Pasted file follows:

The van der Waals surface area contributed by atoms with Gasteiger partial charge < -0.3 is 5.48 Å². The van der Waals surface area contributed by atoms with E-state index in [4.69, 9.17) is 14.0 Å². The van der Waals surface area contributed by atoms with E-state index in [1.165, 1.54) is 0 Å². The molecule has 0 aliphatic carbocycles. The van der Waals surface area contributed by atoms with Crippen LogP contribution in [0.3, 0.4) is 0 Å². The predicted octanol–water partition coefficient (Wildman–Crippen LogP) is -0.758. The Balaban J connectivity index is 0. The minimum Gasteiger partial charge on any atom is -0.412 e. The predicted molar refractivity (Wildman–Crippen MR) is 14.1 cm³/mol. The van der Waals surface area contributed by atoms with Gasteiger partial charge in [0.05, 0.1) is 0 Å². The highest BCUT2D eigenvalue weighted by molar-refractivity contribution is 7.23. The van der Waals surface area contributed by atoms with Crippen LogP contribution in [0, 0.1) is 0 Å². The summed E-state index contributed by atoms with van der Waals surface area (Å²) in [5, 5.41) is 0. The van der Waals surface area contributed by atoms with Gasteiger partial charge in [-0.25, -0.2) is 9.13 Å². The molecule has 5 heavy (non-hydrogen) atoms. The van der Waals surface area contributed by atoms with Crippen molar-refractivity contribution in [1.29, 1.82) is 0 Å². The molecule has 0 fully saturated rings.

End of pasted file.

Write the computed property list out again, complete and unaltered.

The van der Waals surface area contributed by atoms with Gasteiger partial charge < -0.3 is 5.48 Å². The van der Waals surface area contributed by atoms with E-state index in [4.69, 9.17) is 14.0 Å². The van der Waals surface area contributed by atoms with E-state index in [1.165, 1.54) is 0 Å². The molecule has 0 aliphatic carbocycles. The van der Waals surface area contributed by atoms with Crippen LogP contribution in [0.3, 0.4) is 0 Å². The predicted octanol–water partition coefficient (Wildman–Crippen LogP) is -0.758. The Balaban J connectivity index is 0. The minimum Gasteiger partial charge on any atom is -0.412 e. The predicted molar refractivity (Wildman–Crippen MR) is 14.1 cm³/mol. The van der Waals surface area contributed by atoms with Gasteiger partial charge in [0.05, 0.1) is 0 Å². The highest BCUT2D eigenvalue weighted by molar-refractivity contribution is 7.23. The van der Waals surface area contributed by atoms with Crippen LogP contribution in [0, 0.1) is 0 Å². The summed E-state index contributed by atoms with van der Waals surface area (Å²) in [5, 5.41) is 0. The van der Waals surface area contributed by atoms with Gasteiger partial charge in [-0.25, -0.2) is 9.13 Å². The molecule has 5 heavy (non-hydrogen) atoms. The van der Waals surface area contributed by atoms with Crippen molar-refractivity contribution in [1.29, 1.82) is 0 Å². The molecule has 0 fully saturated rings.